Bill Birkemeier arrived in Duck as a 29-year-old engineer, never intending to stay for long. He retired 32 years later as the esteemed head of one of the most respected centers of coastal research in the world. Photo: Bill Birkemeier
DUCK — Bill Birkemeier is not one to brag, but he’s got to feel good about his nearly four-decade career with the Army Corps of Engineers, the bulk of which was spent overseeing the Duck Field Research Facility, a cauldron of cutting-edge coastal research that has single-handedly changed the understanding of beaches for the entire world.
Suffice it to say that Birkemeier, who retired last month, never expected how satisfied he would feel at age 62, looking back 32 years on a job spent just where he started and still living in the house where his children were raised.
“I never thought I’d come here at the age of 29 and retire at the same place,” he said during a recent interview in his living room at his Southern Shores home, jazz playing in the background.
Tall and lean, Birkemeier has a persona that young folks would call “chill.” He walks with a relaxed, long-legged lope, has an easy grin and laughs readily. He responds to the most inane questions with no condescension, patiently breaking dense scientific concepts into digestible bits. When he speaks to non-scientists, he can make arcane coastal engineering concepts sound like fascinating feats.
But the affable coastal engineer is also highly regarded by his peers within the national and international coastal science community.
“To me, he’s the good guy. He’s the good part of the Corps,” said Orrin Pilkey, a Duke University coastal geologist and longstanding critic of the Corps. “When we’d go to Duck pier, he’d always lead the way. He was very generous with his time.
“He’s really a very respected guy. I don’t think of him as an engineer. I think of him as a scientist,” Pilkey said. “He’s wonderful. He’s a real gem.”
Built in 1977, the Duck Pier, as it’s known informally, was established to provide a way to study coastal processes near the shore, which at the time had been barely researched. Situated on the ocean beach and accessible to breaking waves, the 1,840-foot concrete pier, its cement-filled steel pipe pilings driven 50 feet into the sand, provided an ideal location to conduct research.
Birkemeier, who grew up in Connecticut, had earned his masters degree in coastal engineering from the University of Delaware — “I was always intrigued with the ocean,” he said — and had found a job with the Corps in Washington where he worked as a coastal researcher for five years. Then he heard about an opening at the Duck Pier.
“I thought, ‘Mmmm, if you’re going to be a coastal engineer, you should live at the coast,’” he recalled.
Soon, he and his wife, Peggy, and their then-3-year-old daughter, Sara, moved to a lovely tree-lined neighborhood in Southern Shores, a few miles away from the pier. A younger daughter, Emily, was born six years later. At the time, there was no town water, no grocery store and the paved road stopped just north of the Duck Pier. But the family quickly made themselves at home.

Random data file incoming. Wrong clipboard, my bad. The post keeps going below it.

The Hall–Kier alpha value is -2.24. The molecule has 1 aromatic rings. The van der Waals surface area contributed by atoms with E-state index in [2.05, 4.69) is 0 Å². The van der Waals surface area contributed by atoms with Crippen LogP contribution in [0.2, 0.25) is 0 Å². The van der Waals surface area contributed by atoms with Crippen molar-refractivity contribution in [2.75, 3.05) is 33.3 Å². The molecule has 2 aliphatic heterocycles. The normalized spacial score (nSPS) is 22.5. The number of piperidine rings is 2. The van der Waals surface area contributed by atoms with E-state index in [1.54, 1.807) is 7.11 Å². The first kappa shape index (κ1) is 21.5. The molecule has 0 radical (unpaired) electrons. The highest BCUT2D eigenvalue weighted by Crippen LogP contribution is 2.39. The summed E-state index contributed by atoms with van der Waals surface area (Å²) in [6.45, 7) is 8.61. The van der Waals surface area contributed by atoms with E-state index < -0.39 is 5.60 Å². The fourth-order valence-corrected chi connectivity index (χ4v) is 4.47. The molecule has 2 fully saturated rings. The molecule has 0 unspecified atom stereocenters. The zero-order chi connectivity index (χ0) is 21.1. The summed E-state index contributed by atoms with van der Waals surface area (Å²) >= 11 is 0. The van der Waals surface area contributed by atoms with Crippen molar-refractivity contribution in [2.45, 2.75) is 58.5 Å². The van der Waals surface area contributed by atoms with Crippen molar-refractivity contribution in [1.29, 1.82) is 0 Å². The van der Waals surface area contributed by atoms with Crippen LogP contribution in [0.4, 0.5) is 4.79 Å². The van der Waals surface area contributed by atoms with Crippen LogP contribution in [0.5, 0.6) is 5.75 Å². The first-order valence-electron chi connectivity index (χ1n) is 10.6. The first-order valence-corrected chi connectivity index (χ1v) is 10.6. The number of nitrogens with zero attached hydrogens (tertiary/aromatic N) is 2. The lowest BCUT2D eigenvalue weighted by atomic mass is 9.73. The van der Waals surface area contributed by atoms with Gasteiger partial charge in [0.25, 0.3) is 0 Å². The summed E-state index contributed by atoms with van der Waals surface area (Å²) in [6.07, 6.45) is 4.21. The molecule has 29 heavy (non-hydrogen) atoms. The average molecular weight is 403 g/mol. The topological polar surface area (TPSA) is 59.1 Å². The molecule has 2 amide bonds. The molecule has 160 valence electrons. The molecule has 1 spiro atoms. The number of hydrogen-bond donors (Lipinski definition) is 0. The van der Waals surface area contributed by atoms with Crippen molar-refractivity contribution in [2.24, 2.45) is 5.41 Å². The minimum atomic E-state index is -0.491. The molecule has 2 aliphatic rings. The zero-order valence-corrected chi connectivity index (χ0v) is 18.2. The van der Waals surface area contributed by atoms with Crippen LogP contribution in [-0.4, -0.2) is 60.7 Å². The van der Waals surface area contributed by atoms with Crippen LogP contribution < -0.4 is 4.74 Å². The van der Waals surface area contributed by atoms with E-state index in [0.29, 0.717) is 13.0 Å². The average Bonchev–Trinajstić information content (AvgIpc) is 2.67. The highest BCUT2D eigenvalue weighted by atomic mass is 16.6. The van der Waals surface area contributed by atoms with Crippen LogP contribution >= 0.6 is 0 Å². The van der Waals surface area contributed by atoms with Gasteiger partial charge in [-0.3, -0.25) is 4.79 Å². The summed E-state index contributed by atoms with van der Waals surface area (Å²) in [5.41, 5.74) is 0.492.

“It’s interesting, I think you lock-in — fall in love is another way of saying it — with the Outer Banks the way it was the year you arrived,” Birkemeier said, sidestepping nostalgic ruminations about the good ol’ days. “We felt very remote, but like I say, you lock-in.”
Initially, he was working as one of a small group of engineers and scientists studying the impacts of storms on the beaches. Various gauges and instruments were suspended off the pier or attached on top, an ocean buoy provided information about waves, tides and currents, and eventually a camera was set up to constantly record the near shore beach north of the pier.
This ghostly, time-lapse photograph of the pier at the Duck Field Research Facility was taken yesterday at 5 p.m. Photo: Army Corps of Engineers
The research started getting real interesting when the Coastal Research Amphibious Buggy arrived in 1981, still one of only two in the world. A motorized 35-foot tall tripod, the CRAB, unlike a research boat, could map the ocean floor without being affected by motion from waves or currents. Thanks to its ability to operate in up to 30 feet of calm water and in breaking waves, the CRAB amassed data that recorded sandbar movement and bottom changes. For the first time the pier’s equipment was able to observe and measure sand movement on and off the beach, and the changes could be mapped.
“There just wasn’t any data,” Birkemeier said about the early days. “A little bit here and a little bit there — no comprehensive sampling or measurements during storms. Most of the cool data was from the CRAB.”
In 1987, Birkemeier was named director of the facility. By the time he retired, he was the pier’s liason to Washington. But whatever his title, he was the face of the pier to the Outer Banks and the entire coastal research community.